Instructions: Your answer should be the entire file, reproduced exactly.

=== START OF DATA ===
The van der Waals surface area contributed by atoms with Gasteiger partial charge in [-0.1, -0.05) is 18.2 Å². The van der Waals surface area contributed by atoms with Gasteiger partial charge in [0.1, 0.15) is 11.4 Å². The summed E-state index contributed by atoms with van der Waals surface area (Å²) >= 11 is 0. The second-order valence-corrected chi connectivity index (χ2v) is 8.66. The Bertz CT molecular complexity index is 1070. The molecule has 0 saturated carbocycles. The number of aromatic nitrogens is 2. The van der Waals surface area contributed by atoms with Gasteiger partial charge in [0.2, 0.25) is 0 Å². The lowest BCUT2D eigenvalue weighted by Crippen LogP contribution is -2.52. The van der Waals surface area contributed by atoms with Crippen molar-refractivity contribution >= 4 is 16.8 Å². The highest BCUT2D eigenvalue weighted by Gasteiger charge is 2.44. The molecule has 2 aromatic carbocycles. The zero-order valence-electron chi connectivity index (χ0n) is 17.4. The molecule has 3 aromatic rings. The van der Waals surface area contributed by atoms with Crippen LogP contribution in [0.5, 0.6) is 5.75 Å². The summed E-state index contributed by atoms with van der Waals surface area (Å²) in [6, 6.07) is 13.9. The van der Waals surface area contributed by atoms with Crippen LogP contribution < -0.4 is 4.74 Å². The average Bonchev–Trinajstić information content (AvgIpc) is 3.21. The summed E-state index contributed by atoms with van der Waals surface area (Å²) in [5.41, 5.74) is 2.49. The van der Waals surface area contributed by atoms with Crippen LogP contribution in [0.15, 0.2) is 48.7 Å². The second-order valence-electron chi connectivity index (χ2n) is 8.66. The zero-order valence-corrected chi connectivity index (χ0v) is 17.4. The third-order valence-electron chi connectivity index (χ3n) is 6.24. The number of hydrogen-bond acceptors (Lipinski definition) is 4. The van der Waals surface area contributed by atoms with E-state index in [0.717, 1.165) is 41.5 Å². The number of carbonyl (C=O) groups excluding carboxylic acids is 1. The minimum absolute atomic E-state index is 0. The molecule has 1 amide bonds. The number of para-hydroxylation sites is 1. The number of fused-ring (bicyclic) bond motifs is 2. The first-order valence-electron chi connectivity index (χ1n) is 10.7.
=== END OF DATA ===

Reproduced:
The van der Waals surface area contributed by atoms with Gasteiger partial charge in [-0.1, -0.05) is 18.2 Å². The van der Waals surface area contributed by atoms with Gasteiger partial charge in [0.1, 0.15) is 11.4 Å². The summed E-state index contributed by atoms with van der Waals surface area (Å²) >= 11 is 0. The second-order valence-corrected chi connectivity index (χ2v) is 8.66. The Bertz CT molecular complexity index is 1070. The molecule has 0 saturated carbocycles. The number of aromatic nitrogens is 2. The van der Waals surface area contributed by atoms with Gasteiger partial charge in [0.2, 0.25) is 0 Å². The lowest BCUT2D eigenvalue weighted by Crippen LogP contribution is -2.52. The van der Waals surface area contributed by atoms with Crippen molar-refractivity contribution >= 4 is 16.8 Å². The highest BCUT2D eigenvalue weighted by Gasteiger charge is 2.44. The molecule has 2 aromatic carbocycles. The zero-order valence-electron chi connectivity index (χ0n) is 17.4. The molecule has 3 aromatic rings. The van der Waals surface area contributed by atoms with Crippen LogP contribution in [0.5, 0.6) is 5.75 Å². The summed E-state index contributed by atoms with van der Waals surface area (Å²) in [6, 6.07) is 13.9. The van der Waals surface area contributed by atoms with Crippen LogP contribution < -0.4 is 4.74 Å². The average Bonchev–Trinajstić information content (AvgIpc) is 3.21. The summed E-state index contributed by atoms with van der Waals surface area (Å²) in [5.41, 5.74) is 2.49. The van der Waals surface area contributed by atoms with Crippen LogP contribution in [0.15, 0.2) is 48.7 Å². The second-order valence-electron chi connectivity index (χ2n) is 8.66. The zero-order valence-corrected chi connectivity index (χ0v) is 17.4. The third-order valence-electron chi connectivity index (χ3n) is 6.24. The number of hydrogen-bond acceptors (Lipinski definition) is 4. The van der Waals surface area contributed by atoms with E-state index in [0.717, 1.165) is 41.5 Å². The number of carbonyl (C=O) groups excluding carboxylic acids is 1. The minimum absolute atomic E-state index is 0. The molecule has 1 amide bonds. The number of para-hydroxylation sites is 1. The number of fused-ring (bicyclic) bond motifs is 2. The first-order valence-electron chi connectivity index (χ1n) is 10.7.